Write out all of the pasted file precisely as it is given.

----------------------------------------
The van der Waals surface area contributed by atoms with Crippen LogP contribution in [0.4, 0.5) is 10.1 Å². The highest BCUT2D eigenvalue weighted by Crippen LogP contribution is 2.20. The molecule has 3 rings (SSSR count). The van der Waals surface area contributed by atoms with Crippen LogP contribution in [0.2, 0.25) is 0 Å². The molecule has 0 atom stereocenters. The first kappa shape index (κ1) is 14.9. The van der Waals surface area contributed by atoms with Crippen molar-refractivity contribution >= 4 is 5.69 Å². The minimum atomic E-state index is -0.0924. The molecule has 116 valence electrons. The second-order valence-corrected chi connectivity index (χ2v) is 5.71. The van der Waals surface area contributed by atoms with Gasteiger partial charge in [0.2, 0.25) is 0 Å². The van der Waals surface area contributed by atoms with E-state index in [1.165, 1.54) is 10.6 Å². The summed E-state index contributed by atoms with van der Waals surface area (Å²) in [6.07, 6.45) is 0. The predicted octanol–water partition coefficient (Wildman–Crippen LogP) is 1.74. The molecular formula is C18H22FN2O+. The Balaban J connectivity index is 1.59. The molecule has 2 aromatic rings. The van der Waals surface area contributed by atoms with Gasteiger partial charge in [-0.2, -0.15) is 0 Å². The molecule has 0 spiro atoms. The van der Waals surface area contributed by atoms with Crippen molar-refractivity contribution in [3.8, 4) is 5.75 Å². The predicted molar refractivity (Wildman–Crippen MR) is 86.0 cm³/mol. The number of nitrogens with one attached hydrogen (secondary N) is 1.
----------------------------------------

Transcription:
The van der Waals surface area contributed by atoms with Crippen LogP contribution in [0.4, 0.5) is 10.1 Å². The highest BCUT2D eigenvalue weighted by Crippen LogP contribution is 2.20. The molecule has 3 rings (SSSR count). The van der Waals surface area contributed by atoms with Crippen LogP contribution in [0.2, 0.25) is 0 Å². The molecule has 0 atom stereocenters. The first kappa shape index (κ1) is 14.9. The van der Waals surface area contributed by atoms with Crippen molar-refractivity contribution >= 4 is 5.69 Å². The minimum atomic E-state index is -0.0924. The molecule has 116 valence electrons. The second-order valence-corrected chi connectivity index (χ2v) is 5.71. The van der Waals surface area contributed by atoms with Gasteiger partial charge in [0.2, 0.25) is 0 Å². The van der Waals surface area contributed by atoms with E-state index in [1.165, 1.54) is 10.6 Å². The summed E-state index contributed by atoms with van der Waals surface area (Å²) in [6.07, 6.45) is 0. The predicted octanol–water partition coefficient (Wildman–Crippen LogP) is 1.74. The molecular formula is C18H22FN2O+. The Balaban J connectivity index is 1.59. The molecule has 2 aromatic rings. The van der Waals surface area contributed by atoms with Gasteiger partial charge in [-0.2, -0.15) is 0 Å². The molecule has 0 spiro atoms. The van der Waals surface area contributed by atoms with Crippen molar-refractivity contribution in [3.8, 4) is 5.75 Å². The predicted molar refractivity (Wildman–Crippen MR) is 86.0 cm³/mol. The number of nitrogens with one attached hydrogen (secondary N) is 1.